[Haskell-cafe] Foldable, Traversable and choosing an order
Alejandro Serrano Mena
trupill at gmail.com
Tue Sep 24 07:05:11 UTC 2019
Your choice of Traversable must already give you an answer to that
question. In fact, if you could implement `Traversable` you can get
`Foldable` for free by using `foldMapDefault` [
Then you know that both instances "agree" on their behavior.
El lun., 23 sept. 2019 a las 21:06, Juan Casanova (<juan.casanova at ed.ac.uk>)
> Hello again, haskell-cafe.
> I was trying to implement the Unifiable typeclass from
> Control.Unification on one of my types, and did so fine, but then
> realized I needed a Traversable instance.
> So I thought about it, and concluded: Yes, my type definitely is
> Traversable, and I implemented Traversable. But then I realized I
> needed a Foldable instance for that.
> And then I wasn't so sure anymore. I *can* implement a Foldable
> instance, but it requires a choice of the order in which my structure
> is traversed that I don't really want to make? A.k.a: I can think of
> at least two different ways of implementing Foldable that would give
> different results if the function passed to foldr was not associative.
> So I looked online a bit, and it seems this is a topic people have
> talked about, but maybe not precisely in the context of the order.
> What I have gathered is that: yes, if a functor is Traversable, then
> there is at least one way to implement a Foldable in it. And I
> understand this, but then, I don't really grasp how that works in my
> specific case. Because my Traversable instance does not make a choice
> of this order (at least I think so), and I do need to make that choice
> to implement Foldable (at least I think so), and I don't see how the
> "default" implementation of foldMap in terms of traverse makes that
> choice. But the choice must be made somewhere if it is made in the
> Foldable. So what is going on?
> Of course, here's the code. My types:
> data SOTermPF fn p f = ConstF fn | Proj Int | CompF p [f] deriving Eq
> newtype SOTermF fn f = SOF (SOTermPF fn f f) deriving Eq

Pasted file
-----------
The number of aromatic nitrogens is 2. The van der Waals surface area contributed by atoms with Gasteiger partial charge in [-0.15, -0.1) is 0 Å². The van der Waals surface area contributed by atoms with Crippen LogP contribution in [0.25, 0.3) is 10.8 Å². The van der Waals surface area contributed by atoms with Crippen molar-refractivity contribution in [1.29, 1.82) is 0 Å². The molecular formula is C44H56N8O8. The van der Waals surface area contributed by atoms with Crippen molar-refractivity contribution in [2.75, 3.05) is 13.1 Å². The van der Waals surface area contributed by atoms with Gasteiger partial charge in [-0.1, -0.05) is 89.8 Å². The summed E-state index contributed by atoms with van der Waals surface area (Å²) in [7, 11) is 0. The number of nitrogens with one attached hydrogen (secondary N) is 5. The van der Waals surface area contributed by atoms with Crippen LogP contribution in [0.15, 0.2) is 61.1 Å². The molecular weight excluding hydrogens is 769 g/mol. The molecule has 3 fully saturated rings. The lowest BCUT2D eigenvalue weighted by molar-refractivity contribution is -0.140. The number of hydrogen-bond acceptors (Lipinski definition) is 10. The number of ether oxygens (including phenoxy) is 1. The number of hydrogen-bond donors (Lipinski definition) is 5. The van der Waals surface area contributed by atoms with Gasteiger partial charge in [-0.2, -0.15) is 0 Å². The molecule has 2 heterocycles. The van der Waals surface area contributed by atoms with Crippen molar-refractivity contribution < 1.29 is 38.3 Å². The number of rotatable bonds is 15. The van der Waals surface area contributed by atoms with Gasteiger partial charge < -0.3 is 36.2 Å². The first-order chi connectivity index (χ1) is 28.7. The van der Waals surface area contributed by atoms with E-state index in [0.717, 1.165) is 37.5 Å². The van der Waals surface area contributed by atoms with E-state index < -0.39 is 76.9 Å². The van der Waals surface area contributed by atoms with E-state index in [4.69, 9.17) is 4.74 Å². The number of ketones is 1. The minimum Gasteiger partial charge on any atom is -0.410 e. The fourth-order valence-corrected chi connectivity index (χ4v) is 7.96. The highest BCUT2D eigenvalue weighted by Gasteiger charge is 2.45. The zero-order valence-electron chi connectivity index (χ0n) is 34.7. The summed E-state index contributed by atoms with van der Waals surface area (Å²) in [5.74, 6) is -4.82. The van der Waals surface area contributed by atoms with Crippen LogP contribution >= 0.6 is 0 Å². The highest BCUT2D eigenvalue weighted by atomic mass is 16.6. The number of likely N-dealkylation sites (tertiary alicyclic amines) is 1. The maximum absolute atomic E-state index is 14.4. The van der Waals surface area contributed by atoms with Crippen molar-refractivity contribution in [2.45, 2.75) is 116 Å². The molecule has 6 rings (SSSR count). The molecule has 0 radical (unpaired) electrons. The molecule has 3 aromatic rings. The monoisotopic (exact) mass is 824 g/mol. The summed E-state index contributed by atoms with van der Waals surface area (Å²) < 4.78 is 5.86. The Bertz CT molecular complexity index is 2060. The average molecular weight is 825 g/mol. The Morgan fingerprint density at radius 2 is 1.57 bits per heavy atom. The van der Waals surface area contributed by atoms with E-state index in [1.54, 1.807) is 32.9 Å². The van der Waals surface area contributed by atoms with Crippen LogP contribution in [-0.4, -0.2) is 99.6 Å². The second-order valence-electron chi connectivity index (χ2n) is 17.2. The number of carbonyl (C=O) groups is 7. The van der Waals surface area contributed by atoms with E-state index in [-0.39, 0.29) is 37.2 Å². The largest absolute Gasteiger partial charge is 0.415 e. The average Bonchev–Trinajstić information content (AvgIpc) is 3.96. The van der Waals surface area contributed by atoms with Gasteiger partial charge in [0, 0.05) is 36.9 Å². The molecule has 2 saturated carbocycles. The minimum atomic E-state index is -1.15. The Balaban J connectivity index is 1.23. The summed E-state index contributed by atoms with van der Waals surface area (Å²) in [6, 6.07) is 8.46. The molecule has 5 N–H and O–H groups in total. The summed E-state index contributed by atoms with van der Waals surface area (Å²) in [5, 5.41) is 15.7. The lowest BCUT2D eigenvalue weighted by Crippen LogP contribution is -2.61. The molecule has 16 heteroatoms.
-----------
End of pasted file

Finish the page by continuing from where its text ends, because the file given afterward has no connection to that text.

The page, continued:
> My Traversable instance (with comments on intermediate types because
> otherwise it can get pretty obscure):
> instance Traversable (SOTermF fn) where
> traverse f (SOF (ConstF c)) = pure (SOF (ConstF c))
> traverse f (SOF (Proj idx)) = pure (SOF (Proj idx))
> -- f g :: f b
> -- map f sargs = [f b]
> -- CompF :: a -> ([a] -> SOTermPF fn p a)
> -- (\h -> \ts -> SOF (CompF h ts)) :: ([a] -> SOTermF fn a)
> -- fmap (\h -> \ts -> SOF (CompF h ts)) (f g) :: f ([b] -> SOTermF
> fn b)
> -- traverse :: (aa -> ff bb) -> [aa] -> ff [bb]
> -- traverse :: (f b -> f b) -> [f b] -> f [b]
> -- ((fmap (\h -> \ts -> SOF (CompF h ts)) (f g)) <*>) :: f [b] ->
> (SOTermF fn b)
> -- traverse id (map f sargs) :: f [b]
> -- (fmap (\h -> \ts -> SOF (CompF h ts)) (f g)) <*> (traverse id
> f sargs)) :: f (SOTermF fn b)
> traverse f (SOF (CompF g sargs)) = (fmap (\h -> \ts -> SOF (CompF
> ts)) (f g)) <*> (traverse id (map f sargs))
> But to implement Foldable I need to choose an order because in the
> case where I do have elements under the functor (CompF), I have them
> in two shapes: The "head" and the "arguments" (the p and the [f] in
> CompF p [f]). So, of course, the arguments are traversed in the order
> of the list, but the order that I need to choose is: Do I apply the
> head first and the arguments later or do I apply the arguments first
> and the head later? But my traverse seems so natural. Am I making that
> choice there? Maybe if I made the fmap over the arguments (while
> traversing the list) instead of over the head, and then did a flipped
> application of <*>? Does that mean my traverse instance has implicitly
> assumed that the head will be done first?
> All of this is really out of curiosity and making sure I know what I'm
> doing: I will not use foldr on my structure and I'm pretty sure that
> the traversal that Control.Unification needs is associative. But I
> don't like seeing arbitrary choices appear out of nowhere in my code,
> I want to make sure of why I made them. :P
> Thanks in advance,
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